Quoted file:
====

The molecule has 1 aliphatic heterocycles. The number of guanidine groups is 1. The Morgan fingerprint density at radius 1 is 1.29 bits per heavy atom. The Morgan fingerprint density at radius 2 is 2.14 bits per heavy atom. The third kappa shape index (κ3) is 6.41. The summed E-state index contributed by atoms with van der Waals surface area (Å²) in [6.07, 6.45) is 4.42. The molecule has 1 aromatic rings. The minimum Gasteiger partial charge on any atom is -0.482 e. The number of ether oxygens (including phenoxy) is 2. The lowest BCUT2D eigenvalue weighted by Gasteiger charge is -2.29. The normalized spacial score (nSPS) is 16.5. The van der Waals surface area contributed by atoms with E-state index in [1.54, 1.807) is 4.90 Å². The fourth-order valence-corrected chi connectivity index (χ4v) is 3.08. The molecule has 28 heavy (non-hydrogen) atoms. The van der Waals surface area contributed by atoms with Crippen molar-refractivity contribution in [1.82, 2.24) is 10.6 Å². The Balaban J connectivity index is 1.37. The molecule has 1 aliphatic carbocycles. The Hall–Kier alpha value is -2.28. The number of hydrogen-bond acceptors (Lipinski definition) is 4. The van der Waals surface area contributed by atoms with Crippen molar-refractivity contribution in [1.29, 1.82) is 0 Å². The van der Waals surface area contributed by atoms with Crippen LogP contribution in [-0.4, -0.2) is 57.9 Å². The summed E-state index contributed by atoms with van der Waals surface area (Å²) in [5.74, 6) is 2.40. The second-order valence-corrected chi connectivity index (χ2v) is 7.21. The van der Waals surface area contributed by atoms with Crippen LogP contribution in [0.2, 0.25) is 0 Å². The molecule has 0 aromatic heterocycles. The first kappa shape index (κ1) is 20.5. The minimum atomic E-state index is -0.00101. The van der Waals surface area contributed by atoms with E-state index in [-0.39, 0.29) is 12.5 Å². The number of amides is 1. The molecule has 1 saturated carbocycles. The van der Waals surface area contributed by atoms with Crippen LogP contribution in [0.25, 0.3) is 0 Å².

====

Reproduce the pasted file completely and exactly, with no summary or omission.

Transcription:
The molecule has 1 aliphatic heterocycles. The number of guanidine groups is 1. The Morgan fingerprint density at radius 1 is 1.29 bits per heavy atom. The Morgan fingerprint density at radius 2 is 2.14 bits per heavy atom. The third kappa shape index (κ3) is 6.41. The summed E-state index contributed by atoms with van der Waals surface area (Å²) in [6.07, 6.45) is 4.42. The molecule has 1 aromatic rings. The minimum Gasteiger partial charge on any atom is -0.482 e. The number of ether oxygens (including phenoxy) is 2. The lowest BCUT2D eigenvalue weighted by Gasteiger charge is -2.29. The normalized spacial score (nSPS) is 16.5. The van der Waals surface area contributed by atoms with E-state index in [1.54, 1.807) is 4.90 Å². The fourth-order valence-corrected chi connectivity index (χ4v) is 3.08. The molecule has 28 heavy (non-hydrogen) atoms. The van der Waals surface area contributed by atoms with Crippen molar-refractivity contribution in [1.82, 2.24) is 10.6 Å². The Balaban J connectivity index is 1.37. The molecule has 1 aliphatic carbocycles. The Hall–Kier alpha value is -2.28. The number of hydrogen-bond acceptors (Lipinski definition) is 4. The van der Waals surface area contributed by atoms with Crippen molar-refractivity contribution in [1.29, 1.82) is 0 Å². The van der Waals surface area contributed by atoms with Crippen LogP contribution in [-0.4, -0.2) is 57.9 Å². The summed E-state index contributed by atoms with van der Waals surface area (Å²) in [5.74, 6) is 2.40. The second-order valence-corrected chi connectivity index (χ2v) is 7.21. The van der Waals surface area contributed by atoms with Crippen LogP contribution in [0.2, 0.25) is 0 Å². The molecule has 0 aromatic heterocycles. The first kappa shape index (κ1) is 20.5. The minimum atomic E-state index is -0.00101. The van der Waals surface area contributed by atoms with E-state index in [-0.39, 0.29) is 12.5 Å². The number of amides is 1. The molecule has 1 saturated carbocycles. The van der Waals surface area contributed by atoms with Crippen LogP contribution in [0.25, 0.3) is 0 Å².